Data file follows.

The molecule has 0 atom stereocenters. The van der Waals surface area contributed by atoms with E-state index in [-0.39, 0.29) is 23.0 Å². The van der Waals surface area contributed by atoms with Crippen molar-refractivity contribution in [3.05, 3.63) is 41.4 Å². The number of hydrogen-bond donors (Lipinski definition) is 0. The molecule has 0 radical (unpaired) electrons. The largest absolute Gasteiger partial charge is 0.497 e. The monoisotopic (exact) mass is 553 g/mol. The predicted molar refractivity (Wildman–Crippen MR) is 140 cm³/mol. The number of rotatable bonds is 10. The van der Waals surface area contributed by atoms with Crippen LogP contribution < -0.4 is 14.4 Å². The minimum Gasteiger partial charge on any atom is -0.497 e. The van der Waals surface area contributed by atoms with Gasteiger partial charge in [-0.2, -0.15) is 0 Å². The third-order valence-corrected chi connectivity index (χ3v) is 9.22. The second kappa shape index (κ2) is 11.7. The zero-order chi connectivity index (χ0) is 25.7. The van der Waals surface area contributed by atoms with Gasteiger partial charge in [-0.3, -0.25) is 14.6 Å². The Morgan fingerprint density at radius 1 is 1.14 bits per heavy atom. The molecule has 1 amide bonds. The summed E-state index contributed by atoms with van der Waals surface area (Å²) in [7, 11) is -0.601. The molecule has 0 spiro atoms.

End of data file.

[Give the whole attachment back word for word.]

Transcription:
The molecule has 0 atom stereocenters. The van der Waals surface area contributed by atoms with E-state index in [-0.39, 0.29) is 23.0 Å². The van der Waals surface area contributed by atoms with Crippen molar-refractivity contribution in [3.05, 3.63) is 41.4 Å². The number of hydrogen-bond donors (Lipinski definition) is 0. The molecule has 0 radical (unpaired) electrons. The largest absolute Gasteiger partial charge is 0.497 e. The monoisotopic (exact) mass is 553 g/mol. The predicted molar refractivity (Wildman–Crippen MR) is 140 cm³/mol. The number of rotatable bonds is 10. The van der Waals surface area contributed by atoms with Crippen LogP contribution < -0.4 is 14.4 Å². The minimum Gasteiger partial charge on any atom is -0.497 e. The van der Waals surface area contributed by atoms with Gasteiger partial charge in [-0.2, -0.15) is 0 Å². The third-order valence-corrected chi connectivity index (χ3v) is 9.22. The second kappa shape index (κ2) is 11.7. The zero-order chi connectivity index (χ0) is 25.7. The van der Waals surface area contributed by atoms with Gasteiger partial charge in [-0.3, -0.25) is 14.6 Å². The Morgan fingerprint density at radius 1 is 1.14 bits per heavy atom. The molecule has 1 amide bonds. The summed E-state index contributed by atoms with van der Waals surface area (Å²) in [7, 11) is -0.601. The molecule has 0 spiro atoms.